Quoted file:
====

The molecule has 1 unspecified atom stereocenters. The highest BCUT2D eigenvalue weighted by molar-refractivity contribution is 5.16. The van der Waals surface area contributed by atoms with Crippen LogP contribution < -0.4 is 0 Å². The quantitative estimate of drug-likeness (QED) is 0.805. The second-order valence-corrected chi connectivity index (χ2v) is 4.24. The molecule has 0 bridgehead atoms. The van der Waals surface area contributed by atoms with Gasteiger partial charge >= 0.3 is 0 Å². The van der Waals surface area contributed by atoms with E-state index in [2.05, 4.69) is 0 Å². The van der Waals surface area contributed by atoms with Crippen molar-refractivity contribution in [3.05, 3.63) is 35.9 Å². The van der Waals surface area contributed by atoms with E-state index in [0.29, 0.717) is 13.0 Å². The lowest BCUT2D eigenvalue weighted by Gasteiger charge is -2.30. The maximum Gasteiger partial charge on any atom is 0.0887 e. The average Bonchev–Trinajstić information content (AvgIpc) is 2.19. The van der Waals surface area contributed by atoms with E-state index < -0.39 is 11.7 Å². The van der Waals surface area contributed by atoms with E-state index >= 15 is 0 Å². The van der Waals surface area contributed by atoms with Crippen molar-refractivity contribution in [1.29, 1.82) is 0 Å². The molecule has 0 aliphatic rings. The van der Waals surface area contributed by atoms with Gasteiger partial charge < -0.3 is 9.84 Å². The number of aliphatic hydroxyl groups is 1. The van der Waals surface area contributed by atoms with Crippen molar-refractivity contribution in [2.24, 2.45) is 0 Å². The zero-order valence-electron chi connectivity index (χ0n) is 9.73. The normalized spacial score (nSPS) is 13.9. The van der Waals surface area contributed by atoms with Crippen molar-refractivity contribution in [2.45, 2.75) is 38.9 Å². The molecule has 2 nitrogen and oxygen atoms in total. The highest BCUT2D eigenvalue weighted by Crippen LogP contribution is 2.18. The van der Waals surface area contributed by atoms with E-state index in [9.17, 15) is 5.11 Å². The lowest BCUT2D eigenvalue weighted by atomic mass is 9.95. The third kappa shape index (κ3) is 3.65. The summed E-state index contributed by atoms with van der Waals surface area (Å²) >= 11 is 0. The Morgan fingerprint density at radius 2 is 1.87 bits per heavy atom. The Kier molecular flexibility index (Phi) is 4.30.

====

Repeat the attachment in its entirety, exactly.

The molecule has 1 unspecified atom stereocenters. The highest BCUT2D eigenvalue weighted by molar-refractivity contribution is 5.16. The van der Waals surface area contributed by atoms with Crippen LogP contribution < -0.4 is 0 Å². The quantitative estimate of drug-likeness (QED) is 0.805. The second-order valence-corrected chi connectivity index (χ2v) is 4.24. The molecule has 0 bridgehead atoms. The van der Waals surface area contributed by atoms with Gasteiger partial charge >= 0.3 is 0 Å². The van der Waals surface area contributed by atoms with E-state index in [2.05, 4.69) is 0 Å². The van der Waals surface area contributed by atoms with Crippen molar-refractivity contribution in [3.05, 3.63) is 35.9 Å². The van der Waals surface area contributed by atoms with E-state index in [0.29, 0.717) is 13.0 Å². The lowest BCUT2D eigenvalue weighted by Gasteiger charge is -2.30. The maximum Gasteiger partial charge on any atom is 0.0887 e. The average Bonchev–Trinajstić information content (AvgIpc) is 2.19. The van der Waals surface area contributed by atoms with E-state index < -0.39 is 11.7 Å². The van der Waals surface area contributed by atoms with E-state index >= 15 is 0 Å². The van der Waals surface area contributed by atoms with Crippen molar-refractivity contribution in [1.29, 1.82) is 0 Å². The molecule has 0 aliphatic rings. The van der Waals surface area contributed by atoms with Gasteiger partial charge < -0.3 is 9.84 Å². The number of aliphatic hydroxyl groups is 1. The van der Waals surface area contributed by atoms with Crippen molar-refractivity contribution in [2.24, 2.45) is 0 Å². The zero-order valence-electron chi connectivity index (χ0n) is 9.73. The normalized spacial score (nSPS) is 13.9. The van der Waals surface area contributed by atoms with Crippen molar-refractivity contribution in [2.45, 2.75) is 38.9 Å². The molecule has 2 nitrogen and oxygen atoms in total. The highest BCUT2D eigenvalue weighted by Crippen LogP contribution is 2.18. The van der Waals surface area contributed by atoms with E-state index in [9.17, 15) is 5.11 Å². The lowest BCUT2D eigenvalue weighted by atomic mass is 9.95. The third kappa shape index (κ3) is 3.65. The summed E-state index contributed by atoms with van der Waals surface area (Å²) >= 11 is 0. The Morgan fingerprint density at radius 2 is 1.87 bits per heavy atom. The Kier molecular flexibility index (Phi) is 4.30.